MVS and Macintosh

Nice friendly dinosaur
Are you gonna bark all day, little doggy, or are you gonna bite?

Mr. Pink: Why can't we pick our own colors? How 'bout if I'm Mr. Purple? That sounds good to me. I'll be Mr. Purple.
Joe: You're not Mr. Purple. Some guy on some other job is Mr. Purple. Your Mr. PINK.
Mr. White: Who cares what your name is?
Mr. Pink: Yeah, that's easy for you to say, you're Mr. White. You have a cool-sounding name.
-- From the movie Reservoir Dogs

Back to the Mac

I got tired of all of the Windows adware, spyware, viruses and worms so I converted back to the Macintosh a number of years ago. Here are some notes for fellow mainframers I took along the way along with some tips to help you.


Note: I use the term MVS generically to mean MVS, OS/390 and z/OS. Some of the information on this page can be used for VM and VSE but I have no access to those systems to verify. Use at your own risk regardless.

TN3270 to MVS

TN3270 is the terminal application that talks to IBM mainframes.

Freeware products:

Commercial products:

You'll have to Google that. I have never used a commerical Mac TN3270 application.

Using Microsoft Windows on the Intel Mac for 3270 emulation:

Now that the Macintosh uses the same CPU as does Windows, running Windows on the Mac Desktop is very easy and runs at almost 100% native speed. A couple of products that allow you to do this is:

  • Parallels Desktop - This is the one I use because it was the first one available and it always seems to be the best performer when compared to the others.

    To the right is a picture of IBM's PCOMM 3270 product running in Windows/XP on the Mac Desktop using Parallels Desktop:

  • VMware Fusion - Another product that is similar that you might consider.

(click picture for larger desktop picture)
Some reasons excuses to run Windows on the Mac Desktop:

Tip: Exposé

The first time I used tn3270 on my Mac, I ran up against the Mac OS X Exposé use of function keys which conflict with mainframe applications like TN3270 also using the same keys.

Another tip from Jay Maynard is to change the Exposé key settings using System Preferences (off the Apple in the upper right hand part of the screen). Change the Exposé keys to require a modifier key like the command key and tn3270 will work as expected and Exposé will be available also.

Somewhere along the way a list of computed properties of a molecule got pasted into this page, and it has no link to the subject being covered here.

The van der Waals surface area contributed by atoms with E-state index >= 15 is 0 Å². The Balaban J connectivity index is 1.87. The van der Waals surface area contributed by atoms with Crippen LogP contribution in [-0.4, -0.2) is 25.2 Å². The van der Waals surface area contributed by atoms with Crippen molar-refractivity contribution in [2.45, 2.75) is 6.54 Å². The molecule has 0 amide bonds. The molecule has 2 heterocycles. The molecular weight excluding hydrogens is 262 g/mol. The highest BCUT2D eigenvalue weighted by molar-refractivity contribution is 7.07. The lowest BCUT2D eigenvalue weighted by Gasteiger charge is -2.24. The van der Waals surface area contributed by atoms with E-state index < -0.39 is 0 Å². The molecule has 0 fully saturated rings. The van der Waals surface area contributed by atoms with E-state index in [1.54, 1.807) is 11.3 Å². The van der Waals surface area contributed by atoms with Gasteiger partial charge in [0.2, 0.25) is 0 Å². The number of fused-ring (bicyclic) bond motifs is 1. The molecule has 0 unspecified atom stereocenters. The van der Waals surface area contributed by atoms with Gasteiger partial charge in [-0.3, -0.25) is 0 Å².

I change the Exposé preferences after each Mac operating system upgrade to not use the ones that I use in TN3270.

See the screen on the right:


Mac OS X includes a line mode FTP command. To use it you need to open the Terminal application. The syntax is:
ftp mvshost
--prompt for MVS userid--
--prompt for MVS password--
FTP commands here like cd get put quit


If you find that your FTP session hangs when you do use the "dir" or "ls" commands like:
ftp> dir
200 EPRT request OK
Enter these two commands right after your password at the "ftp>" prompt:
  • epsv4
  • passive
Hopefully you will find that the directory commands work as expected now. These commands are needed because the mainframe FTP server doesn't currently recognize EPRT and PASV commands so we tell the Mac FTP client to use the old PORT command.

I see that Leopard (Mac X 10.5) says "Entering Extended Passive Mode" on a PUT so maybe it has more smarts now. I haven't had to manually use those commands in a while.

Freeware FTP New :: [2011-04-09]

The freeware FTP program I use that is MVS-aware the great FileZilla. See the screen on the right:

Filezilla is also available on other platforms like Linux and Windows.

Commerical FTP programs:

There may be others but I have heard that the commercial Macintosh application called Fetch which is MVS-aware.'

Rexx on the Macintosh

If you are a programmer, you may be using Rexx on MVS and of course want it on your Macintosh. Rexx runs on just about every platform and that now includes the Macintosh in Mac OS X.